Racing Victoria stewards have been forced to reveal details of the confidential discussion that resulted in a Cox Plate protest being dismissed on Saturday.
Irish raider State Of Rest won the $5 million weight-for-age classic by beating Anamoe by a short head in what was a thrilling sprint to the post at Moonee Valley.
But the official result took almost half an hour to be confirmed after Anamoe's jockey Craig Williams launched a protest against the winning rider, John Allen.
State of Rest had shifted off its line and bumped Anamoe in the final 200 metres, and many observers believed the latter would have won if not for that interference.
Racing Victoria's chief steward Robert Cram on Sunday spoke to the Sydney Morning Herald to clear up how the final decision was reached to dismiss the Williams protest.
Reports had claimed the five-person panel had been split on whether to uphold it or not.
"It was not a tight split on this occasion," he said. "It was a generous majority. What has been said in some reports that it was a split vote is not accurate. It's false, in fact.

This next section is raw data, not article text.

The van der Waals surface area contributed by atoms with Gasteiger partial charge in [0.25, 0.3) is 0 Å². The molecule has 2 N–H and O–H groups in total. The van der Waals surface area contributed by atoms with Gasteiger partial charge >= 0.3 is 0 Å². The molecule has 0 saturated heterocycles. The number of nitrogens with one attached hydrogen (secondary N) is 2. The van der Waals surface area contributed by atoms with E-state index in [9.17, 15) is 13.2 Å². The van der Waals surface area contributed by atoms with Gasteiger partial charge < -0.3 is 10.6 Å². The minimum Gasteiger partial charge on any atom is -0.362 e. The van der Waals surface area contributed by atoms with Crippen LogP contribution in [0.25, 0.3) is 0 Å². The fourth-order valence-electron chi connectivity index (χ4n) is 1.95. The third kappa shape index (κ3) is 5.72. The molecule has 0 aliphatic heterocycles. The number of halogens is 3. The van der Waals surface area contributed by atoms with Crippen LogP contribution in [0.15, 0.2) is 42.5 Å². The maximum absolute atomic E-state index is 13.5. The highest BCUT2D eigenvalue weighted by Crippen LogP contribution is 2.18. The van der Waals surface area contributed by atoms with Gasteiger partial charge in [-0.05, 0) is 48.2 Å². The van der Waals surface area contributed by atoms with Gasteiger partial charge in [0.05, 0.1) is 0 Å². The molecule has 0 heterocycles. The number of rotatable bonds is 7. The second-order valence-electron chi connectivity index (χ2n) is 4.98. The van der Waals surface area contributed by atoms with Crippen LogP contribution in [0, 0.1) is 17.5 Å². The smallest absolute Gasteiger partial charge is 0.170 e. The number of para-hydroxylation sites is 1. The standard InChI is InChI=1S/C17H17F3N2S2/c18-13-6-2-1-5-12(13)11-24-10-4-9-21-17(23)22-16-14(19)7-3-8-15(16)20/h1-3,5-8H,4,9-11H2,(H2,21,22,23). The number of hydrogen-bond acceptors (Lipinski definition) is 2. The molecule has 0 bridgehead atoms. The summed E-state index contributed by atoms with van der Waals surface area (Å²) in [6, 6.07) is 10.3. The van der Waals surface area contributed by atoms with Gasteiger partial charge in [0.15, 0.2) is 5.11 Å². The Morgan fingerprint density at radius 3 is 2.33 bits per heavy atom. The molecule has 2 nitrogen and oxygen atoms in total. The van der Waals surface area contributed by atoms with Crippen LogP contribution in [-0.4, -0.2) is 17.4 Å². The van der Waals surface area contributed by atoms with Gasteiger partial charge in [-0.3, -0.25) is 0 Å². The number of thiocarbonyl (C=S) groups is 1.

"It was a very tight call," Cram said.
"The stewards aren't shying away from that at all. It was a very close call. The stewards considered the evidence for some time, viewed all the video angles several times and ultimately each steward alone made their decision and a vote was taken.
"The outcome was to dismiss the objection.
"It was a brush. We thought it was only that."
Legendary jockey Jim Cassidy - who famously won the 1998 Cox Plate aboard Might And Power - believes the protest should have been upheld.
"If I was Craig Williams, I'd be disappointed," Cassidy told the Herald.
"The rule book says you must stop riding if you shift ground and every runner is entitled to their rightful running.
"In my opinion, the second horse was taken off its true running. I thought it may have been upheld."